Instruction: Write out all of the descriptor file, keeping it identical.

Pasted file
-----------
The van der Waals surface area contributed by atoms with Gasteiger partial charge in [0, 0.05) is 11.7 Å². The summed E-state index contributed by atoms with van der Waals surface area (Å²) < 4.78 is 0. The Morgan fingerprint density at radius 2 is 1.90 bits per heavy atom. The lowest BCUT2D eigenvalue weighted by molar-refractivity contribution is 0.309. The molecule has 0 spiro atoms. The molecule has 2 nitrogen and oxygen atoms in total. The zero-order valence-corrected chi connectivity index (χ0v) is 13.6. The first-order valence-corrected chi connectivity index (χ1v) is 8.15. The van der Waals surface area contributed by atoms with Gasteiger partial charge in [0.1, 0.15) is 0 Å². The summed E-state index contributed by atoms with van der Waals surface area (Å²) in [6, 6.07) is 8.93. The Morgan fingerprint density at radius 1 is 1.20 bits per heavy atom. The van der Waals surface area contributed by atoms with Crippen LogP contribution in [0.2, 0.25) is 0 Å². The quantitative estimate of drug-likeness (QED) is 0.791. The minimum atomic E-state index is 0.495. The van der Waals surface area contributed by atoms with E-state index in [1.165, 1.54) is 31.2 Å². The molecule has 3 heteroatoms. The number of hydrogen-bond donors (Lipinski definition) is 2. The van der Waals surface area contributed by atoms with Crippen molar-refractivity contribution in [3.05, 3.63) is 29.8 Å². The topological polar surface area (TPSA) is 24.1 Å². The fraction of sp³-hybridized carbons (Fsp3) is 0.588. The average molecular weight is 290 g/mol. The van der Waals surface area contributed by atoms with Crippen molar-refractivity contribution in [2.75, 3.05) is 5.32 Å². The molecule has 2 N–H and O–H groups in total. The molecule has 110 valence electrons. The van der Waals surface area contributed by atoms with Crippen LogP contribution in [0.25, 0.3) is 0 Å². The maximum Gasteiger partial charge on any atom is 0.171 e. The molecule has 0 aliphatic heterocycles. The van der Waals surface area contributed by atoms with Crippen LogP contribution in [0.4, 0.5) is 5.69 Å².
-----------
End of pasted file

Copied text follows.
The van der Waals surface area contributed by atoms with Gasteiger partial charge in [0, 0.05) is 11.7 Å². The summed E-state index contributed by atoms with van der Waals surface area (Å²) < 4.78 is 0. The Morgan fingerprint density at radius 2 is 1.90 bits per heavy atom. The lowest BCUT2D eigenvalue weighted by molar-refractivity contribution is 0.309. The molecule has 0 spiro atoms. The molecule has 2 nitrogen and oxygen atoms in total. The zero-order valence-corrected chi connectivity index (χ0v) is 13.6. The first-order valence-corrected chi connectivity index (χ1v) is 8.15. The van der Waals surface area contributed by atoms with Gasteiger partial charge in [0.1, 0.15) is 0 Å². The summed E-state index contributed by atoms with van der Waals surface area (Å²) in [6, 6.07) is 8.93. The Morgan fingerprint density at radius 1 is 1.20 bits per heavy atom. The van der Waals surface area contributed by atoms with Crippen LogP contribution in [0.2, 0.25) is 0 Å². The quantitative estimate of drug-likeness (QED) is 0.791. The minimum atomic E-state index is 0.495. The van der Waals surface area contributed by atoms with E-state index in [1.165, 1.54) is 31.2 Å². The molecule has 3 heteroatoms. The number of hydrogen-bond donors (Lipinski definition) is 2. The van der Waals surface area contributed by atoms with Crippen molar-refractivity contribution in [3.05, 3.63) is 29.8 Å². The topological polar surface area (TPSA) is 24.1 Å². The fraction of sp³-hybridized carbons (Fsp3) is 0.588. The average molecular weight is 290 g/mol. The van der Waals surface area contributed by atoms with Crippen molar-refractivity contribution in [2.75, 3.05) is 5.32 Å². The molecule has 2 N–H and O–H groups in total. The molecule has 110 valence electrons. The van der Waals surface area contributed by atoms with Crippen LogP contribution in [0.25, 0.3) is 0 Å². The maximum Gasteiger partial charge on any atom is 0.171 e. The molecule has 0 aliphatic heterocycles. The van der Waals surface area contributed by atoms with Crippen LogP contribution in [0.4, 0.5) is 5.69 Å².